Saturday, June 13, 2009

be the change you want to see

Had lunch today with other officers of my NOW chapter (National Organization for Women).
The discussion was interesting and productive, so it was a worthwhile experience. I am excited about the prospect of planning activist work within this group, and I like getting to know other members who are all so knowledgeable and also passionate about women's rights, which is a subject that has been dear to my heart since I was born. We are planning on showing the movie, "Sicko" in a couple months, as part of the call for a national healthcare plan in this country.

Directly after that I went to a meeting for the consumer council of a mental health organization I am part of. I cannot say that meeting was as productive as it could have been, but I did present an idea I've been thinking of for a long time. I want to collect books and magazines and games and give them to the local psychiatric wards. The hospitals I've been in here (and I've been in all of them) had no reading materials or things to do. The last one I was in was particularly drab, and that's when I came up with this idea.

I want to actually put this into motion, but when in a group of people, sometimes it's difficult to get things done. I don't feel like it's a project I want to take on by myself. I want the group to do it. That is partly because, the group is a place these patients can go to when they get out of a hospital and they need support and assistance or to get involved with advocacy for people with mental illnesses.

I feel like what this organization lacks is an outreach effort to let more mental health consumers know that this group exists, and that it exists specifically for their benefit. What is the point, after all, of holding meetings, when only five people know about the meeting and only a few show up? I mean, I don't think this group is doing anything to let people know about our consumer council meetings, and I have always hated the pattern some organizations seem to go on where you have to just find out about the group because you know somebody who is in it.

It is a wonderful organization, but I have found that my ideas to reach out to the public and let other mental health consumers know we exist have all been shot down. I wanted to start a Facebook group, but the board of directors shot that idea down, and so did the group's president. Somehow, they think Facebook is not a safe place to diverge that people have a mental illness. Well, how do you end stigma against mental illnesses if you are afraid to even talk about it yourself?? I don't understand this logic, and I think it is simply the result of people who are older and out of touch with technology, so they don't have a clue what Facebook even is, but they are the ones who are making the decisions about it.

Working within groups is not always easy for me. I find difficulties and frustrations in most of them. I think that is the nature of the beast. Organizing is hard, and most people don't know how to do it very well. I mean, some groups actually spend time teaching how to have a group meeting with consensus process. I think that's amazing, but there are no groups that do that where I live. And the groups I am part of do not use consensus process. I feel consensus process is the most effective organizing method there is, as far as decisions go. Most of the world, however, doesn't seem to agree with that.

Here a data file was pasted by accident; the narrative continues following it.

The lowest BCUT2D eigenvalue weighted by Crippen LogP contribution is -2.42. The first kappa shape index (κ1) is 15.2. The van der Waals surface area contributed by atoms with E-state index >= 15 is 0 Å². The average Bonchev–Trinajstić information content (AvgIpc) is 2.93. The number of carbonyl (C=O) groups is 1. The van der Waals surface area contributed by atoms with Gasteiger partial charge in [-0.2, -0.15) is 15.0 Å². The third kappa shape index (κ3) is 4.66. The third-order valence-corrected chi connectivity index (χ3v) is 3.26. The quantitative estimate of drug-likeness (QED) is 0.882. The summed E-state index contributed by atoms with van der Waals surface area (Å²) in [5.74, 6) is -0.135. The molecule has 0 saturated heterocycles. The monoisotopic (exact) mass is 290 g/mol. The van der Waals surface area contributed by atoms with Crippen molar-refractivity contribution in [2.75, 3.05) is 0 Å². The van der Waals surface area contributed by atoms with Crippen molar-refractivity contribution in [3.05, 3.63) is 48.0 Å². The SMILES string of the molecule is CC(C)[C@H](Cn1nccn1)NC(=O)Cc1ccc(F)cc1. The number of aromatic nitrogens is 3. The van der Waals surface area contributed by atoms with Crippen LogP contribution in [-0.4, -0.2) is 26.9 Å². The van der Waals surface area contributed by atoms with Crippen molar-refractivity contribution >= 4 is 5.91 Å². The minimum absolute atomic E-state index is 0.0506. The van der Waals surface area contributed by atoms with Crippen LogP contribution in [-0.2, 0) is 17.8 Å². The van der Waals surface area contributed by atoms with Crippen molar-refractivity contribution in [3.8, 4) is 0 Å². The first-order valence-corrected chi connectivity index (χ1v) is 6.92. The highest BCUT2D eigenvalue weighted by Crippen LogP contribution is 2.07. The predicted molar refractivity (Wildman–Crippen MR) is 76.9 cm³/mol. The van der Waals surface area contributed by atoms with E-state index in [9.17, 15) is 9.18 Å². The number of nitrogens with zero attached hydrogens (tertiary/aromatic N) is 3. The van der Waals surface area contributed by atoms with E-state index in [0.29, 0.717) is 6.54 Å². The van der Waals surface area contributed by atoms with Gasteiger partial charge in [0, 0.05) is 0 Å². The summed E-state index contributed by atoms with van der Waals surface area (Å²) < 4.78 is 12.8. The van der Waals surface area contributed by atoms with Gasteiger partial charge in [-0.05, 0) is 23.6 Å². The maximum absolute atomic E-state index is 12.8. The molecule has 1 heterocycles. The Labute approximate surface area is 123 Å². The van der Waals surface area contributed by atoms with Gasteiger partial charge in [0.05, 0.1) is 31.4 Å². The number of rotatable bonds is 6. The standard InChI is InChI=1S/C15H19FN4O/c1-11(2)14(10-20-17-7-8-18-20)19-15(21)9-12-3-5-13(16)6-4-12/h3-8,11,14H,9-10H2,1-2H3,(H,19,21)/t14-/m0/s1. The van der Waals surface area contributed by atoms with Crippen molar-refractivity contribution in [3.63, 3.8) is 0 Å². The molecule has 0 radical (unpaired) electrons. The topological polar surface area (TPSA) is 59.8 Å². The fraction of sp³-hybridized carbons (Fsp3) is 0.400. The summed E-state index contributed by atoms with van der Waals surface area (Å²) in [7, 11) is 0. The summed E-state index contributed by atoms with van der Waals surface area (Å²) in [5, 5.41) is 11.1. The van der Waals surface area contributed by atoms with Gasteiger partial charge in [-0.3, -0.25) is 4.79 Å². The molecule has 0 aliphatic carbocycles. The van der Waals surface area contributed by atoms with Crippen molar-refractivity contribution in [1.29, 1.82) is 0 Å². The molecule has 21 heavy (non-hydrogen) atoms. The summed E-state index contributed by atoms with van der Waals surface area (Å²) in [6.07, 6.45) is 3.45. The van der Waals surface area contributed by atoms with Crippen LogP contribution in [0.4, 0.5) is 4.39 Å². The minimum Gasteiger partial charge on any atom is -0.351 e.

I also find some difficulties in groups like NOW because the other people in the group are usually more educated than I am, more gainfully employed as well, and married with children or in a serious relationship of some kind. I am none of those things, except for part time employment and some college in my background. The problem is, I do not always feel at ease telling people that the reason for that lack of progress in the socially accepted meaning of the term, "progress", is that I have a mental illness. I have, however, told the president and vice president of my NOW chapter, and neither of them was judgemental or rude in the least.

A while back, when I went to my first NOW meeting, someone there made a joke about something being crazy and "schizophrenic". I felt so irritated by that, I wrote an email to the president telling her I was offended because I have Schizophrenia. She was kind in response, but I felt a bit odd having written the letter, so I figured I'd never go to another NOW meeting. Eventually, I did go to another meeting, and now, oddly enough, I'm the secretary. I wanted to mention that to you here, because I feel that whatever each of us can do, in our own ways, small and large, to break the stigma that enshrouds mental illness, is something we can and must do. Ghandi said to be the change you want to see in the world. That involves taking action.

We can't sit silently by and not participate in the dialogue about mental illness. We must speak up. Perhaps we will tell someone about our illness and forever change that person's view of what a mentally ill person looks like or acts like. Stereotypes are so prevalent and so damaging, as most of the media portrayals of people with mental illnesses show the people as villains and psychopaths. We must stop this stigma. And telling that one person, and changing that person's world view in some, small way, is being the change we want to see. So each of us needs to tell, in my opinion, whenever we feel comfortable doing so.

1 comment:

  1. Hello,

    Well said...

    I think you should start a campaign for the distribution of books, games, and magazines for mental health centers. Write other mental health groups and ask for their participation, and set up drop boxes in key locations.

    This was a great reading, very inspirational; it makes me want to do more for mental illness awareness.



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